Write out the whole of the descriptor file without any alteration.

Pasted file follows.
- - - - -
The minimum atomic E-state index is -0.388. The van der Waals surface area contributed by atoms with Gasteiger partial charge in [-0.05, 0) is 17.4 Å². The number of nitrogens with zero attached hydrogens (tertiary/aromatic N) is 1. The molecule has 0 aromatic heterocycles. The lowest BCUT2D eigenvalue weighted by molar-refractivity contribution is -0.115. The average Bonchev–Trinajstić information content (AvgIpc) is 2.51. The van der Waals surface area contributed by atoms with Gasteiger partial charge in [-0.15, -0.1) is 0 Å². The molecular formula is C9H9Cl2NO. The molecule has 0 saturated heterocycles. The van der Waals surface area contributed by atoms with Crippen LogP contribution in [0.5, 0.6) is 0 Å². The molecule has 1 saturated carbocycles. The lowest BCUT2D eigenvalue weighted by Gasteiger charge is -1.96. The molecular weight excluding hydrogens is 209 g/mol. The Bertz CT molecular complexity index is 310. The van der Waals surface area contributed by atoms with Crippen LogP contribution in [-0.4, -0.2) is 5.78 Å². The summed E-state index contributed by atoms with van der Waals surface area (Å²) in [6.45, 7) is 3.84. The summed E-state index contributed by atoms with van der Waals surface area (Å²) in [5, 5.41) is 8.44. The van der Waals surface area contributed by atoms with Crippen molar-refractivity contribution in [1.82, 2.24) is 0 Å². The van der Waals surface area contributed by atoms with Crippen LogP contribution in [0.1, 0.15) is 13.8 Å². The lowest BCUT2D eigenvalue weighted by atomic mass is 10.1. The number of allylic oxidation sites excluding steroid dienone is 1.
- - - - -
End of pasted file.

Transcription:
The minimum atomic E-state index is -0.388. The van der Waals surface area contributed by atoms with Gasteiger partial charge in [-0.05, 0) is 17.4 Å². The number of nitrogens with zero attached hydrogens (tertiary/aromatic N) is 1. The molecule has 0 aromatic heterocycles. The lowest BCUT2D eigenvalue weighted by molar-refractivity contribution is -0.115. The average Bonchev–Trinajstić information content (AvgIpc) is 2.51. The van der Waals surface area contributed by atoms with Gasteiger partial charge in [-0.15, -0.1) is 0 Å². The molecular formula is C9H9Cl2NO. The molecule has 0 saturated heterocycles. The van der Waals surface area contributed by atoms with Crippen LogP contribution in [0.5, 0.6) is 0 Å². The molecule has 1 saturated carbocycles. The lowest BCUT2D eigenvalue weighted by Gasteiger charge is -1.96. The molecular weight excluding hydrogens is 209 g/mol. The Bertz CT molecular complexity index is 310. The van der Waals surface area contributed by atoms with Crippen LogP contribution in [-0.4, -0.2) is 5.78 Å². The summed E-state index contributed by atoms with van der Waals surface area (Å²) in [6.45, 7) is 3.84. The summed E-state index contributed by atoms with van der Waals surface area (Å²) in [5, 5.41) is 8.44. The van der Waals surface area contributed by atoms with Crippen molar-refractivity contribution in [1.82, 2.24) is 0 Å². The van der Waals surface area contributed by atoms with Crippen LogP contribution in [0.1, 0.15) is 13.8 Å². The lowest BCUT2D eigenvalue weighted by atomic mass is 10.1. The number of allylic oxidation sites excluding steroid dienone is 1.